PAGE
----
De*tract" (?), v. t. [imp. & p.
p. Detracted; p. pr. & vb. n.
Detracting.] [L. detractus, p. p. of detrahere
to detract; de + trahere to draw: cf. F.
détracter. See Trace.] 1.
To take away; to withdraw.
Detract much from the view of the
without. Sir H. Wotton.
2. To take credit or reputation from; to
That calumnious critic . . .
Detracting what laboriously we do.
Syn. -- To derogate; decry; disparage; depreciate; asperse;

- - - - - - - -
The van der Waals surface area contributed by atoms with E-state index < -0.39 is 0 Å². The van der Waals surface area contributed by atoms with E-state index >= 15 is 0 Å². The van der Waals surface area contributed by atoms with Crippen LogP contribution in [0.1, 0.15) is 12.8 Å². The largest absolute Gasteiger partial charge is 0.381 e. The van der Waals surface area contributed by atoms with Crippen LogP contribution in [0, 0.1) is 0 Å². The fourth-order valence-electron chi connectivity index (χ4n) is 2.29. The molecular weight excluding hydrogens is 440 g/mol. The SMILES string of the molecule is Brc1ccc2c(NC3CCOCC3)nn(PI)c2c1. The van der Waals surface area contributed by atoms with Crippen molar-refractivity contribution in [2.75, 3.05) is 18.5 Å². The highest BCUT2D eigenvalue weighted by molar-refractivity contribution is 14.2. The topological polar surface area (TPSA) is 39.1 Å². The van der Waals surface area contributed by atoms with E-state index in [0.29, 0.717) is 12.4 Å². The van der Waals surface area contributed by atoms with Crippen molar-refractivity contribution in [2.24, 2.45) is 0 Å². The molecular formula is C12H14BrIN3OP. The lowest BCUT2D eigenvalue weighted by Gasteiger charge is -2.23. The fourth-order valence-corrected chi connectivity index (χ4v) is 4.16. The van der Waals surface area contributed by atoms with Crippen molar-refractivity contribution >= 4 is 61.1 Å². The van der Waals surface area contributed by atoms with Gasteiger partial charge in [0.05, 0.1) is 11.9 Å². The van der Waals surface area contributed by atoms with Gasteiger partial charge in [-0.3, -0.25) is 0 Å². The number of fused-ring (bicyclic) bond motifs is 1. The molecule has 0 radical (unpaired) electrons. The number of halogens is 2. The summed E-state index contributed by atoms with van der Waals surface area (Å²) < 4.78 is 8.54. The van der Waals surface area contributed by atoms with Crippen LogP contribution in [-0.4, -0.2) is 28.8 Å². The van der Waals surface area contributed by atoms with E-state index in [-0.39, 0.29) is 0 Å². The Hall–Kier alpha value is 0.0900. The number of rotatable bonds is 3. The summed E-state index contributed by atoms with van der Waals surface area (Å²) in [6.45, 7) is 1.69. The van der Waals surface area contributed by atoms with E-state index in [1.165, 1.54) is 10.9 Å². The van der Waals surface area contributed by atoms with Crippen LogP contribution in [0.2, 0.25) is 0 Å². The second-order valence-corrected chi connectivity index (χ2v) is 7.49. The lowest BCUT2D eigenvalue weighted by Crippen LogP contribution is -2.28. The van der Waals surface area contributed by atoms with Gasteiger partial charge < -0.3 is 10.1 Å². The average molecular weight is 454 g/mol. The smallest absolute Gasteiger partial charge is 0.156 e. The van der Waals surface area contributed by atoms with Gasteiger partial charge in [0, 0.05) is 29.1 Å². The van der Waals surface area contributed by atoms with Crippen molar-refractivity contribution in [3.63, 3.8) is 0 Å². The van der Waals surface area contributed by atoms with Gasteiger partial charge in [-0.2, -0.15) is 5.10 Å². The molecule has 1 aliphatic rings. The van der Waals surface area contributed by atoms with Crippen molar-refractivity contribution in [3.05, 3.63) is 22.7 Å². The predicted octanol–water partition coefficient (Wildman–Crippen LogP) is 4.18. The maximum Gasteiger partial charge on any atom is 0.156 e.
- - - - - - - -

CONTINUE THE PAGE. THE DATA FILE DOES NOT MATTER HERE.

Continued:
vilify; defame; traduce. See Decry.
De*tract", v. i. To take away a
part or something, especially from one's credit; to lessen
reputation; to derogate; to defame; -- often with
It has been the fashion to detract both from
the moral and literary character of Cicero. V.